I congratulate Liam Kerr on bringing the debate, and I commend the principles of restorative justice that he described.
As we have heard, it can be tempting to think of restorative justice as an alternative to action under the existing justice system, but I agree with Liam Kerr that we should resist that temptation.
The experience of existing alternatives to prosecution suggests that restorative justice cannot be based on good will alone; restitution needs to be enforceable and that principle must also apply in future.
Requiring offenders to meet their victims and to apologise for their crimes can encourage them to face up to the consequences of their actions, perhaps make them think twice about committing another crime, and help to reduce reoffending overall.
However, restorative justice is equally important for victims.
Their recovery can be helped by the knowledge that offenders have paid a price for their crimes and paid their debt to society, whether that be through a community sentence or financial compensation to the victims.
By contrast, when victims do not see justice being done, measures that are intended to deliver restorative justice can undermine their faith in the justice system.
For example, my constituent Michelle Gavin has had that experience.
Two years ago, she was the victim of damage to her property when a man entered her garden.
The bill ran into hundreds of pounds.
The Crown Office made the apparently reasonable decision to offer the offender the option of paying compensation direct to his victim so that the offender need not be taken to court and the victim would benefit from a form of restorative justice.
Two years later, with not a penny paid, Michelle Gavin has had cause to regret accepting that fiscal compensation offer.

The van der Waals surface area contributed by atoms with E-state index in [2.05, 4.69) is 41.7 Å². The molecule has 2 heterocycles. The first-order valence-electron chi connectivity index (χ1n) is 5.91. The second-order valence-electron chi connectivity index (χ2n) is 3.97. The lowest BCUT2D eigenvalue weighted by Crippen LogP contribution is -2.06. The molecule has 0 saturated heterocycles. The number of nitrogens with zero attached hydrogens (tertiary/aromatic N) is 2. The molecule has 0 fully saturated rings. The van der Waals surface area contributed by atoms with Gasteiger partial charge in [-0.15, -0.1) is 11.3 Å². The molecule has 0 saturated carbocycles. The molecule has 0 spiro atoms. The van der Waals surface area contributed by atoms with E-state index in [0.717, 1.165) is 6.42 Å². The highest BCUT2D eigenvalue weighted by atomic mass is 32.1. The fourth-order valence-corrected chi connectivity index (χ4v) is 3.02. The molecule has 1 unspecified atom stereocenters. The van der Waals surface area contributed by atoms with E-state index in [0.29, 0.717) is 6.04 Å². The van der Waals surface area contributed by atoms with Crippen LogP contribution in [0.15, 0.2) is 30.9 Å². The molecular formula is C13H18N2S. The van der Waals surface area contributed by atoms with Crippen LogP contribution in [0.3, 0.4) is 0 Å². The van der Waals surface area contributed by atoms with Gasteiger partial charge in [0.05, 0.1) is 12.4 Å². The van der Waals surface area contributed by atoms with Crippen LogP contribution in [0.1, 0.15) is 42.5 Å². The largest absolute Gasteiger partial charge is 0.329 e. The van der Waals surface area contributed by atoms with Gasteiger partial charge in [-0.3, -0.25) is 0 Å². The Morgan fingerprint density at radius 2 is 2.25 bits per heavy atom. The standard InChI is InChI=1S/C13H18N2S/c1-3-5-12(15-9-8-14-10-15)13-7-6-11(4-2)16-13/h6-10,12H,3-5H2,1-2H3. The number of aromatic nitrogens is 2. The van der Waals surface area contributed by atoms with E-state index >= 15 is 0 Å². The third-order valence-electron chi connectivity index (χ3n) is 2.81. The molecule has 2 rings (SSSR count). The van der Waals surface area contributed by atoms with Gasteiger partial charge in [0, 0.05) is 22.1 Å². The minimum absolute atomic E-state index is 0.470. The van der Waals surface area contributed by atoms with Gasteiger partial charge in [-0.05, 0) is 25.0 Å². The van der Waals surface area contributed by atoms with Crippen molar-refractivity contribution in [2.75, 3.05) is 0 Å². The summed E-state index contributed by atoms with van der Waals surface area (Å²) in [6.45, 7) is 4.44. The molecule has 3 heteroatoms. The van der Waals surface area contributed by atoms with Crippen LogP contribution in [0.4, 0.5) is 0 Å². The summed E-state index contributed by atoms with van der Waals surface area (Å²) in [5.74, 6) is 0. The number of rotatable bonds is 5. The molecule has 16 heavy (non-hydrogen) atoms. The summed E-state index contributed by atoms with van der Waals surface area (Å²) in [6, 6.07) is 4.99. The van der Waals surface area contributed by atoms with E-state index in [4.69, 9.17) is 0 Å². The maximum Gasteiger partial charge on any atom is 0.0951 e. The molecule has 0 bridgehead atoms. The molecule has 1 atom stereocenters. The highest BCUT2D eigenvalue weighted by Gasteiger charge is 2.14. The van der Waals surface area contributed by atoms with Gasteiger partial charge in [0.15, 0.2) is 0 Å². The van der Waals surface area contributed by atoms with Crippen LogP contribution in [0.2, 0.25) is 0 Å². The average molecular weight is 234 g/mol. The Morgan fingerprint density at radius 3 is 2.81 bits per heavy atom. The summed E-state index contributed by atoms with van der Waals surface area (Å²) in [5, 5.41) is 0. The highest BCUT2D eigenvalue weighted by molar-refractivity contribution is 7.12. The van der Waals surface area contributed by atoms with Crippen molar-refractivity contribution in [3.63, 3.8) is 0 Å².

The offender has not paid.
The Crown is effectively unable to do anything about it.
The offender has been arrested on warrant, detained in custody and taken to court for non-payment not once, but three times.
On each occasion, the justice of the peace has set new payment terms and told the offender that he should pay the compensation, but to no avail.
If a fine had been imposed by the courts, fines enforcement officers employed by the Scottish Courts and Tribunals Service would be able to take action but, because it was a fiscal compensation offer, fines enforcement officers have no effective sanction.
Critically, offenders who have received a fiscal compensation offer are under no obligation to complete a declaration of income form.
Without that, fines enforcement officers cannot know whether offenders are in work or on benefits, they cannot identify bank accounts, or arrest wages, benefits or savings.
If a fines enforcement officer encourages an offender to provide such information on a voluntary basis, and the offender’s defence agent does not, the outcome, sadly, is all too predictable.
Not only that, but when it comes to fines and compensation offers that have been issued by fiscals, courts cannot impose an alternative sentence as they would for fines that have been imposed by a court, such as a community payback order, so there is no incentive for the offender to pay up.
In a case such as Michelle Gavin’s, an effort to achieve restorative justice without the full powers of enforcement that are available under the traditional justice system has done the opposite of what was intended.
In such a case, the victim loses faith in the justice system, the offender does not require to change their behaviour, and justice is not seen to be done.
As we go further down the road of restorative justice, as I strongly believe that we should, we need to learn those lessons in order to achieve the desired results.
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